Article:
When Toy Story opened in 1995, it was heavily marketed as the first-ever full-length computer-animated film—essentially, as a novelty. Anyone who saw the film, of course, knew that it was anything but a flash-in-the-pan or a gimmick, as Pixar's technical innovation was overshadowed only by the movie's exemplary storytelling. And ever since then, with each new film they've produced, Pixar has delivered on the promise of that first movie time and time again, both in terms of technology and storytelling excellence—strangely, though, as the technology has gotten better and better, it is talked about less and less. Perhaps it's because Pixar's success spawned such a wide slew of sub-par imitators; perhaps it's because their standards of animation are so consistently high, it's simply pointless to even try coming up with new superlatives.
It's more than a little ironic, then, that the studio's greatest achievement to date is a movie that is, on one level, about technology—and that the picture it paints is not a pretty one. WALL• E, from director Andrew Stanton of Finding Nemo, is arguably the purest work of hard science fiction to appear on the big screen in ten or fifteen years, and the world that it creates is bleaker and more dystopian than in any American animated film you care to name.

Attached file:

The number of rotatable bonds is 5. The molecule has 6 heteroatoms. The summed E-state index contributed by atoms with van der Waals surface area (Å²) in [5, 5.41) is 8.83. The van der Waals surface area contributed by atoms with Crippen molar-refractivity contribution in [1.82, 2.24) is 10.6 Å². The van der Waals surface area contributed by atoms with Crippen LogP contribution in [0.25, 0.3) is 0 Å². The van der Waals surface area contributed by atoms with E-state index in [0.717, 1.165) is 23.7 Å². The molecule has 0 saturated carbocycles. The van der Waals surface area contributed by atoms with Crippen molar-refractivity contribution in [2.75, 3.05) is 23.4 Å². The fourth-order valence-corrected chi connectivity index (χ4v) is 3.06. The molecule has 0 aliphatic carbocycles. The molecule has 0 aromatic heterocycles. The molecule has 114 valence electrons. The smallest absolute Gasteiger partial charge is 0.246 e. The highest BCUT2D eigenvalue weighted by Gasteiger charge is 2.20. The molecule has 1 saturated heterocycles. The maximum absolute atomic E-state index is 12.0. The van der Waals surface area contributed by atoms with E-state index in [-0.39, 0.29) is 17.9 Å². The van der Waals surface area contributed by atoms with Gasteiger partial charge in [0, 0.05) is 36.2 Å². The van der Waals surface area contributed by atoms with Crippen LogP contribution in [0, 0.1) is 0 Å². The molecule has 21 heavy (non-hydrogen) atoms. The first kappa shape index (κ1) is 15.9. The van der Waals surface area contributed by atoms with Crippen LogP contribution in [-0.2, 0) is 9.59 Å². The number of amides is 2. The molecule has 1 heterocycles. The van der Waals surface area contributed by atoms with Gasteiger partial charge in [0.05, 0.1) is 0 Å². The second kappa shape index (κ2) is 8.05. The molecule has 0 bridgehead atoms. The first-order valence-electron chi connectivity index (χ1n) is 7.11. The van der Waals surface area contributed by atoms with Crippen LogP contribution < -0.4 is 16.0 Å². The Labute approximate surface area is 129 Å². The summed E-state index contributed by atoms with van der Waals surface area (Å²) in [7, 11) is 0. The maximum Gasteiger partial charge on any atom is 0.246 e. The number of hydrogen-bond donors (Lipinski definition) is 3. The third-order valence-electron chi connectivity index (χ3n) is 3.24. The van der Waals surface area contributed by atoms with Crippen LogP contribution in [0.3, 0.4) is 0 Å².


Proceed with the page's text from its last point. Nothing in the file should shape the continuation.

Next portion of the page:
In WALL• E's world, Earth is no longer inhabited by humans; they fled the planet over 700 years ago, having rendered their home world unlivable. Now, mankind floats through space in a giant space station/spa/shopping mall called the Axiom—a race of fat, stupid, lazy and lethargic slobs, too bloated to even stand on their own two feet as they cruise around in hovering lounge chairs. Their planet is in ruins—literally—but they don't care; they're too busy shopping … from the mega-retailer Buy N Large, which seems to have a monopoly on everything. George Orwell would have had nightmares had he seen such a vivid rendering of unchecked consumerism.
But that's just the backdrop. The real story here is WALL• E himself, a small, lonely robot—indeed, the only functioning bot left on Earth—who spends his days compacting garbage, with a faithful cockroach as his only companion. WALL• E (a Waste Allocation Load Lifter Earth-Class) is marvelous, perhaps Pixar's greatest character yet—a (mostly) silent film star who is as expressive, as empathetic and as multi-dimensional, as an animated character can be … and this despite the fact that he doesn't speak a language other than the beeps and blips and other cutesy "bot talk" one might hear from R2-D2 or Luxo Jr. (Pixar's little lamp mascot). WALL• E is an amazing feat of character design and of animation.
But his loneliness doesn't last long. His world is soon invaded by another robot called EVE (Extra-terrestrial Vegetation Evaluator), who is as graceful and elegant as WALL• E is homely and awkward, as thoroughly sleek and modern as he is rusty and outdated, and as dangerous as he is harmless. He is immediately taken with her (who wouldn't be?). And what develops between them is a love story so small and simple, one is inclined to call it a fable. They may be robots, but their affection for one another is genuinely moving—much like the film itself. Had Walker Percy not used it already, you could call this film Love in the Ruins.